SE: I have to ask you Charlotte, how would you describe Jacob's relationship with Coach Martin and the rest of the staff?

Charlotte:  Let it be clear, Jacob loves Frank, and even though at times it was a love-hate relationship, we are so appreciative of what Frank has done for our son. All of this would not have been possible without Frank. Jacob and Frank are a lot alike. They are both so competitive on the court and such tough people on the court, but off the court they're really pretty quiet and caring.

SE: Was there much family reaction when Jacob made the comment this season about not playing in the NIT?

Jerome: I'm in a meeting and I keep getting these calls from my wife. I finally excuse myself and step outside to call her. She says, "Did you hear what YOUR SON just said?" Well, when you hear YOUR SON, you know it isn't good. She said it was all over the radio and ESPN that he was NOT going to play in the NIT. She said, "What ... was ... YOUR SON ... thinking?"  (Laughter)

SE: Jake has said the scoring record doesn't mean much to him. Has he talked with you much about it?

Charlotte: I'm serious when I say this. Jacob wants to win basketball games. He would give up all those points for a Big 12 title.

Jerome: Jacob really wanted Bill (Walker) and Michael (Beasley) to stay an extra year because they had unfinished business. Had they returned, I'm sure they would have won a championship, but there wouldn't be any talk about a scoring record. That's how Jacob would have wanted it.

SE: Winning a championship really did seem important to him. Several times he said he had never won anything at any level, and he wanted a ring.

Charlotte: (Laughing) I have another one for you. When Jacob was a little boy watching the Final Four, he came running up to me and said, "I want one of those. I want to be a Final Four champion." Well, I didn't know too much about it at that time, so I just said, "Honey, you just study hard and practice and I'm sure you can have one of those." My husband looked at me and said, "That's the dumbest thing you've ever said. It doesn't just happen. The moon and stars have to be aligned ... it's complicated. You ... have ... no ... idea."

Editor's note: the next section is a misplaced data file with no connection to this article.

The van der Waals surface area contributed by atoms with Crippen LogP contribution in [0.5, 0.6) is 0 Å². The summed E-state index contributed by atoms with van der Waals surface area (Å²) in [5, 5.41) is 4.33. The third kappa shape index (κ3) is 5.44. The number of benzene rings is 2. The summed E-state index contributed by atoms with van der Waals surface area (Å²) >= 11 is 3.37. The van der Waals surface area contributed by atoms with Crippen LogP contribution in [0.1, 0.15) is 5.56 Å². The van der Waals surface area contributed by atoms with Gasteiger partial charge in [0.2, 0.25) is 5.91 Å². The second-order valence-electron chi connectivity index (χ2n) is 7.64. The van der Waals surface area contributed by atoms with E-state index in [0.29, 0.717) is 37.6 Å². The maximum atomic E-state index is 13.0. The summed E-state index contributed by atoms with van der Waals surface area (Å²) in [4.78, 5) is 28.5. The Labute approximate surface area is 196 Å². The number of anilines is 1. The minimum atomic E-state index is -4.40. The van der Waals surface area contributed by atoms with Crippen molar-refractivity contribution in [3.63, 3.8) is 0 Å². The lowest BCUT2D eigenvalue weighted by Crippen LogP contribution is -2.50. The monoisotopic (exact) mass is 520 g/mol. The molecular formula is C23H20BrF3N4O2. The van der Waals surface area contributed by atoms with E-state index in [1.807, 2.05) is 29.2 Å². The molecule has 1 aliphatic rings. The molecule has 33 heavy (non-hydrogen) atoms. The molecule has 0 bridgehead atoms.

But I was just being a good mother talking about good study habits. Now I understand how hard it is.

SE: Did you ever wonder about your 18-year-old son calling his head coach by his first name ... Frank?

Jerome: I certainly did. I heard it the first time and my head snapped around and said, "What did you call him? He's your coach!" I finally went to Frank and said, "Mr. Martin, are you sure it's OK for my son to call you Frank?" He assured me it was fine.

SE: Has Jake talked much about the future ... the NBA or playing in Europe?

Jerome: Not really. He has been extremely focused on his senior year. Every blue moon he may ask, "I wonder what's next?" but it's very seldom. I don't talk about it because he doesn't.

Charlotte: My motto is that every kid bouncing a ball from 8 to 80 has a dream to play in the NBA. This guy (Jerome) would like to. It's just a dream that so many kids have. (Laughing) If it has to be Europe, they have planes that go to Europe!

Jerome: (Laughing) And she has her passport updated, and so do I.


We hope you enjoy K-State Sports Extra. We would like to hear your comments and any story ideas for future emails, so fire them our way. Contact either Mark Janssen at mjanssen7@cox.net, or Kansas State Director of Athletic Communications/SID Kenny Lannou at klannou@kstatesports.com. For those who would like to share Sports Extra with a friend or family member, or change your current email address, click here.